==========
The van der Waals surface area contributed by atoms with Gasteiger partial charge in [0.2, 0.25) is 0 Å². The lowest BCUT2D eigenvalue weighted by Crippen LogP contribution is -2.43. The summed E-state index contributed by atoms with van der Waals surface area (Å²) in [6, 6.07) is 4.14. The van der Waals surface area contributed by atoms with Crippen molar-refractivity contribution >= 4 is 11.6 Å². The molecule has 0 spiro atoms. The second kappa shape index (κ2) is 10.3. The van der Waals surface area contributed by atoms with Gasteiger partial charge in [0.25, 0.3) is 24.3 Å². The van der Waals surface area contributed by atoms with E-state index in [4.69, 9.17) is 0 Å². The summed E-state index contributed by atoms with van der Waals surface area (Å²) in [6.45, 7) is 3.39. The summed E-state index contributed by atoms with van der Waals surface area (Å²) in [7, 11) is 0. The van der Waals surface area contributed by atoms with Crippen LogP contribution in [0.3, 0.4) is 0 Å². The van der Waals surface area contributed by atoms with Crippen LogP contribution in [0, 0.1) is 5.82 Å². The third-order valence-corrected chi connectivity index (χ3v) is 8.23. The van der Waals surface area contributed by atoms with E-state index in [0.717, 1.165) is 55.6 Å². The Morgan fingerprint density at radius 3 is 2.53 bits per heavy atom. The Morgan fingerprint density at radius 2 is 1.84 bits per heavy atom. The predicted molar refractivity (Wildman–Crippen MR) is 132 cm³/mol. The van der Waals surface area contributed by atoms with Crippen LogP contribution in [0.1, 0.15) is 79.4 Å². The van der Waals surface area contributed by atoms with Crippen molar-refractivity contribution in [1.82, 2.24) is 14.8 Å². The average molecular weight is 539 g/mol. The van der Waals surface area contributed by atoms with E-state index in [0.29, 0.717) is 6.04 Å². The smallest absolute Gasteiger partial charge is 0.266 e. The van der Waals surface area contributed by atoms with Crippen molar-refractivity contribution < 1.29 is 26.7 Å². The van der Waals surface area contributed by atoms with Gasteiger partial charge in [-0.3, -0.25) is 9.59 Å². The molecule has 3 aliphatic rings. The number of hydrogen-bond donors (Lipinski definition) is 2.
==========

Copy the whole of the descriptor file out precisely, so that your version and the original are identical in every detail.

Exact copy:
The van der Waals surface area contributed by atoms with Gasteiger partial charge in [0.2, 0.25) is 0 Å². The lowest BCUT2D eigenvalue weighted by Crippen LogP contribution is -2.43. The summed E-state index contributed by atoms with van der Waals surface area (Å²) in [6, 6.07) is 4.14. The van der Waals surface area contributed by atoms with Crippen molar-refractivity contribution >= 4 is 11.6 Å². The molecule has 0 spiro atoms. The second kappa shape index (κ2) is 10.3. The van der Waals surface area contributed by atoms with Gasteiger partial charge in [0.25, 0.3) is 24.3 Å². The van der Waals surface area contributed by atoms with E-state index in [4.69, 9.17) is 0 Å². The summed E-state index contributed by atoms with van der Waals surface area (Å²) in [6.45, 7) is 3.39. The summed E-state index contributed by atoms with van der Waals surface area (Å²) in [7, 11) is 0. The van der Waals surface area contributed by atoms with Crippen LogP contribution in [0.3, 0.4) is 0 Å². The van der Waals surface area contributed by atoms with Crippen LogP contribution in [0, 0.1) is 5.82 Å². The third-order valence-corrected chi connectivity index (χ3v) is 8.23. The van der Waals surface area contributed by atoms with E-state index in [0.717, 1.165) is 55.6 Å². The Morgan fingerprint density at radius 3 is 2.53 bits per heavy atom. The Morgan fingerprint density at radius 2 is 1.84 bits per heavy atom. The predicted molar refractivity (Wildman–Crippen MR) is 132 cm³/mol. The van der Waals surface area contributed by atoms with Crippen LogP contribution in [0.1, 0.15) is 79.4 Å². The van der Waals surface area contributed by atoms with Crippen molar-refractivity contribution in [1.82, 2.24) is 14.8 Å². The average molecular weight is 539 g/mol. The van der Waals surface area contributed by atoms with E-state index in [0.29, 0.717) is 6.04 Å². The smallest absolute Gasteiger partial charge is 0.266 e. The van der Waals surface area contributed by atoms with Crippen molar-refractivity contribution < 1.29 is 26.7 Å². The van der Waals surface area contributed by atoms with Gasteiger partial charge in [-0.3, -0.25) is 9.59 Å². The molecule has 3 aliphatic rings. The number of hydrogen-bond donors (Lipinski definition) is 2.